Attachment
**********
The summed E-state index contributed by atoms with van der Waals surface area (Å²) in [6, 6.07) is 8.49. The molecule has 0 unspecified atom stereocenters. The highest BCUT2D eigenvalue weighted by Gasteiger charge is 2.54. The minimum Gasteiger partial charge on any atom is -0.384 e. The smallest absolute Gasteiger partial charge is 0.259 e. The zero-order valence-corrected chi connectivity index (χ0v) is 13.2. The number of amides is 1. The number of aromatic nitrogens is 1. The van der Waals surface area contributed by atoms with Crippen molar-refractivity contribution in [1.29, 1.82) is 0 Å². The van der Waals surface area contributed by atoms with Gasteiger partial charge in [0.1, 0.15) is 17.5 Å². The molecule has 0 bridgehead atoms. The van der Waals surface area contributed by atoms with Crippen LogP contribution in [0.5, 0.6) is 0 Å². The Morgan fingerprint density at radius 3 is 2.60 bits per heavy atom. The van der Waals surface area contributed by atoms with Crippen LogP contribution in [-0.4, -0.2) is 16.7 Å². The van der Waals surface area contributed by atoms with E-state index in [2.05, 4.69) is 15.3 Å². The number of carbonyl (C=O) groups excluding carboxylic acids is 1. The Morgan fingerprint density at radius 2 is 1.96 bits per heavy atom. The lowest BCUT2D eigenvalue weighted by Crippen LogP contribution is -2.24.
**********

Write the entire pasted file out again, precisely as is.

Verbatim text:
The summed E-state index contributed by atoms with van der Waals surface area (Å²) in [6, 6.07) is 8.49. The molecule has 0 unspecified atom stereocenters. The highest BCUT2D eigenvalue weighted by Gasteiger charge is 2.54. The minimum Gasteiger partial charge on any atom is -0.384 e. The smallest absolute Gasteiger partial charge is 0.259 e. The zero-order valence-corrected chi connectivity index (χ0v) is 13.2. The number of amides is 1. The number of aromatic nitrogens is 1. The van der Waals surface area contributed by atoms with Crippen molar-refractivity contribution in [1.29, 1.82) is 0 Å². The van der Waals surface area contributed by atoms with Gasteiger partial charge in [0.1, 0.15) is 17.5 Å². The molecule has 0 bridgehead atoms. The van der Waals surface area contributed by atoms with Crippen LogP contribution in [0.5, 0.6) is 0 Å². The Morgan fingerprint density at radius 3 is 2.60 bits per heavy atom. The van der Waals surface area contributed by atoms with Crippen LogP contribution in [-0.4, -0.2) is 16.7 Å². The van der Waals surface area contributed by atoms with E-state index in [2.05, 4.69) is 15.3 Å². The number of carbonyl (C=O) groups excluding carboxylic acids is 1. The Morgan fingerprint density at radius 2 is 1.96 bits per heavy atom. The lowest BCUT2D eigenvalue weighted by Crippen LogP contribution is -2.24.